I have always liked animals, but I finally knew how to love them when I met this doofus. Priyanka Praveen might not laugh at your jokes (she might say they are lame but honest to God, you could see her struggling not to laugh) and she might sometimes go out of her way to protect you from strangers that you were always taught to never strike a conversation with. And she will always be the person who would carry 2,800 boxes of food to share with everyone in her office… BUT most of all, she will teach you how to love an animal with your entire being, even if their loss shatters your heart.
Q1. Animals over humans. Why?
I think it’s because I realize how much damage humans are capable of inflicting on animals. Also, I’ve found most animals to be much more patient and less temperamental, something I’ve come to value a lot.
Q2. Your earliest memory of falling in love with an animal?
This is so difficult to answer! I’ve always loved animals, especially the little pigs near my house. But I think I realized it was love when Jacqueline (II) came home. She was a Doberman, but she was a little puppy when Pappy brought her. The exact moment I knew I lost my heart to her was on her first day at home. After her bath, she decided to cuddle in MY lap; she ignored everyone else at home and came to me. I felt honored and ridiculously important for a 13-year-old. I just couldn’t look back after that. The only other time I felt that kind of overwhelming love was when two, two-week-old kittens were abandoned by their mum. I looked after them for sometime before getting them adopted. That was the second most difficult thing I did last year.
Q3. Despite the loss or distance, which furry half-human still has your heart?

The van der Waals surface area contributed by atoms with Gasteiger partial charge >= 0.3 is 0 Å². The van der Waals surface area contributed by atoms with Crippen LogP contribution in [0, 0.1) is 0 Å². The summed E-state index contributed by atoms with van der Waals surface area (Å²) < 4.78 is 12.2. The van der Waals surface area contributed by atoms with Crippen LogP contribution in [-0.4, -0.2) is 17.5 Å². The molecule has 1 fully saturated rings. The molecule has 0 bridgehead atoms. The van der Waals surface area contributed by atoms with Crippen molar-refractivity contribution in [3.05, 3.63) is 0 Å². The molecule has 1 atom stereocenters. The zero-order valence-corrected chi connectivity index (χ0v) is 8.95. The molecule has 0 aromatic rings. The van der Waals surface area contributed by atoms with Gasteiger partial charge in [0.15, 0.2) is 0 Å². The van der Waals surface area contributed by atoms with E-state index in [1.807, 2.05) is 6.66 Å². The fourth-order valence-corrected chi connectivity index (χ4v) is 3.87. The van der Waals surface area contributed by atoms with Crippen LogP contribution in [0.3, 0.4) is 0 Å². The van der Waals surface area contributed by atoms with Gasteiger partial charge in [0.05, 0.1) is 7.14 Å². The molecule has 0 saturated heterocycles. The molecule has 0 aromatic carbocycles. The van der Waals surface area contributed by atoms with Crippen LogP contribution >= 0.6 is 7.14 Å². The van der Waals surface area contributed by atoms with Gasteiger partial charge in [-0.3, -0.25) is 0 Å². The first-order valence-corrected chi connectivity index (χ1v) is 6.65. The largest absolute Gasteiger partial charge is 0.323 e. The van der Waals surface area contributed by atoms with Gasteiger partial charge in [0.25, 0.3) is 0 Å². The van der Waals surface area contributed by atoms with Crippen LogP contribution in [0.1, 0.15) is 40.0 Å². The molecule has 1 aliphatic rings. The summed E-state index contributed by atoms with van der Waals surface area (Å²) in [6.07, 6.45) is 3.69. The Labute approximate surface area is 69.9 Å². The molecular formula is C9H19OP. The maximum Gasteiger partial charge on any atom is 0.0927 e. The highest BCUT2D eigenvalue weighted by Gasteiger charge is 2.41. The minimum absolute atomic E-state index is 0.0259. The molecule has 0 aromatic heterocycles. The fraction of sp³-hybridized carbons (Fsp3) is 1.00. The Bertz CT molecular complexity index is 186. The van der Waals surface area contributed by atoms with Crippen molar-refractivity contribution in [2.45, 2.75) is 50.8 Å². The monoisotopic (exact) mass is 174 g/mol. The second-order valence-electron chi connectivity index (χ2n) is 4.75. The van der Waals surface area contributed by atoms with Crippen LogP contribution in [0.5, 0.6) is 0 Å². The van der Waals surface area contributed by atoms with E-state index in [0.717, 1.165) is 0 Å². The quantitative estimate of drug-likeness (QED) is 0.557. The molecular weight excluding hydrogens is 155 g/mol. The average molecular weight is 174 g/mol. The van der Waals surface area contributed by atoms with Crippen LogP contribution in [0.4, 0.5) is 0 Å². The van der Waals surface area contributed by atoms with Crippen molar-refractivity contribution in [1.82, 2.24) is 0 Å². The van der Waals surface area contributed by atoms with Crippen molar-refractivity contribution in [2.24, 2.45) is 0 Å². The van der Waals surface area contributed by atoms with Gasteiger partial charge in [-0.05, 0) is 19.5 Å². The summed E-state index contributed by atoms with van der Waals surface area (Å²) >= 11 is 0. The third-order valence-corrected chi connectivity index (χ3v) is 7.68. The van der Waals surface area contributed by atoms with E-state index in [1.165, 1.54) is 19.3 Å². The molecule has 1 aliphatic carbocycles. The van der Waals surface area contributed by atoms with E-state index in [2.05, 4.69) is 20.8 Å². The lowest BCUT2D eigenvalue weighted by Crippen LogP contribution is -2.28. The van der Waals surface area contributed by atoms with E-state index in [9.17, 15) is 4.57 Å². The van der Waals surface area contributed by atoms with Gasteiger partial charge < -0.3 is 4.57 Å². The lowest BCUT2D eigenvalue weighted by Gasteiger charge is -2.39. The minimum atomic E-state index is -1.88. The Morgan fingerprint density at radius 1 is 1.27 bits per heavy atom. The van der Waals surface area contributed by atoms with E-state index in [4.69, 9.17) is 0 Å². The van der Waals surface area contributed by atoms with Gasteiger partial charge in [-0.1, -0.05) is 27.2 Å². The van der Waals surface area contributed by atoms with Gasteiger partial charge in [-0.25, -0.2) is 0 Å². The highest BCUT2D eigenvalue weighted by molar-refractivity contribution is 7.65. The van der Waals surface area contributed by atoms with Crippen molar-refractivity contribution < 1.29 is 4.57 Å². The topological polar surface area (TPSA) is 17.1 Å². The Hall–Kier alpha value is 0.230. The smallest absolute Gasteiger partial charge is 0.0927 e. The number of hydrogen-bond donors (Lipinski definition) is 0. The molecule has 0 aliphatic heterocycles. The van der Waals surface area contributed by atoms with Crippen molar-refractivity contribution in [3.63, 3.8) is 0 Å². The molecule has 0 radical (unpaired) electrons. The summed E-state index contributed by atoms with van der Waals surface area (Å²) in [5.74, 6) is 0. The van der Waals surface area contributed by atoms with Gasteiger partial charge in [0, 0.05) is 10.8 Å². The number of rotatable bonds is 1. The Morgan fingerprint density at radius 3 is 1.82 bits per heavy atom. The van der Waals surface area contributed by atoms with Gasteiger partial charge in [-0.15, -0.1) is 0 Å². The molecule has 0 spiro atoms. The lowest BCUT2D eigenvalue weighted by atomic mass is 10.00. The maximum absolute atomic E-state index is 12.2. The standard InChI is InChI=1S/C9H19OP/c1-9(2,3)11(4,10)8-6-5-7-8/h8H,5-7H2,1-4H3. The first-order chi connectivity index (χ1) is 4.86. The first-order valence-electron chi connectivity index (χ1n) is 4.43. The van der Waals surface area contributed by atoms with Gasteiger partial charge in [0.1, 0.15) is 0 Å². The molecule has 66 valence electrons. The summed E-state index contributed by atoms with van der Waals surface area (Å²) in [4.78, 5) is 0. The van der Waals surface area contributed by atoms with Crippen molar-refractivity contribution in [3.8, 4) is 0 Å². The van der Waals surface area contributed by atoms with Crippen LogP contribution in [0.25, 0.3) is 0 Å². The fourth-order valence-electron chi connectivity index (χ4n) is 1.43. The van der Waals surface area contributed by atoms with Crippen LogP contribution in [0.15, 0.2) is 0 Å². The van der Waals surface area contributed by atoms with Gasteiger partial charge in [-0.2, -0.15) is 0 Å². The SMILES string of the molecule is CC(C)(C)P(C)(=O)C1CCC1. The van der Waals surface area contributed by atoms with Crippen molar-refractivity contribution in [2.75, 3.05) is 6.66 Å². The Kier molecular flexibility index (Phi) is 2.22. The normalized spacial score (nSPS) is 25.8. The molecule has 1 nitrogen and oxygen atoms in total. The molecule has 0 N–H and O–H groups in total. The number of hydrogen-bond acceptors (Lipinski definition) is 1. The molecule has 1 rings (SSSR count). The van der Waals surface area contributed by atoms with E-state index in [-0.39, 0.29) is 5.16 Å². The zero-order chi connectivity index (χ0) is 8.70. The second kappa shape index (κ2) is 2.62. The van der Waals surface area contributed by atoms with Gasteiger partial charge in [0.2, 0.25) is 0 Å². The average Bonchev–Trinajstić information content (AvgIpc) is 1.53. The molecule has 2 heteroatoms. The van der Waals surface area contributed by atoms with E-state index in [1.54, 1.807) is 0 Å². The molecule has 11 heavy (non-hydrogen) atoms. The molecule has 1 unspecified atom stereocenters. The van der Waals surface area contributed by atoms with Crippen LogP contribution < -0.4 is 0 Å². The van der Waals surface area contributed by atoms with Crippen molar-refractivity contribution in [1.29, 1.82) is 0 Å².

It has to be Jacqueline, I have not been able to find the courage to bring home another pet after her death.
Q4. What are the top three things animals have taught you so far?
I know most of these are cliched, but they are…
a) To love without conditions.
b) To stand by your family, and to express your joy when you see them, even if it means something as small as licking them (hahaha) when they come home.
c) To understand your fears and make peace with them, even if that fear is a big bully cat (as was the case with Jacqueline).
Q5. When it’s their time to go, how do you say goodbye and still live to tell the tale?
I find it very difficult to answer this question. It’s one of the hardest things I had to do. I knew the exact moment I was losing Jacqueline and there was nothing I could do, but watch as she slipped away. But she was surrounded by three people who loved her more than anything in the world and she knew that… there is no painless way to say goodbye, but the fact that she wasn’t going to be in pain anymore was a relief.
Life after Jacky (Jacqueline) has been quite different, there is this constant hollow that refuses to leave. Even today, three years after her passing, we sometimes forget that she’s not at home. For instance, even today if I stamp something soft, I sometimes say, “Sorry Jacky!”, and then correct myself. I know most people think that she was just a dog and one shouldn’t be this affected by the loss of a pet, but I don’t hold it against them. Imagine a love so great that even years after her passing, you can’t forget how it felt when you first saw her. Unless someone experiences that, they wouldn’t understand why Jacqueline is so important to me.
Born and raised in India, Anisha Dhiman moved to Toronto to study Publishing and then Lifestyle Media at Centennial College. Writer, social media strategist and content creator, Anisha is the founder of Five Question Series, where she profiles people… you guessed it, by asking five questions. In her free time, she enjoys reading and trolling people with puppy GIFs and memes. Her only phobia? Losing her sight, but staring at the screen all day long doesn’t help much.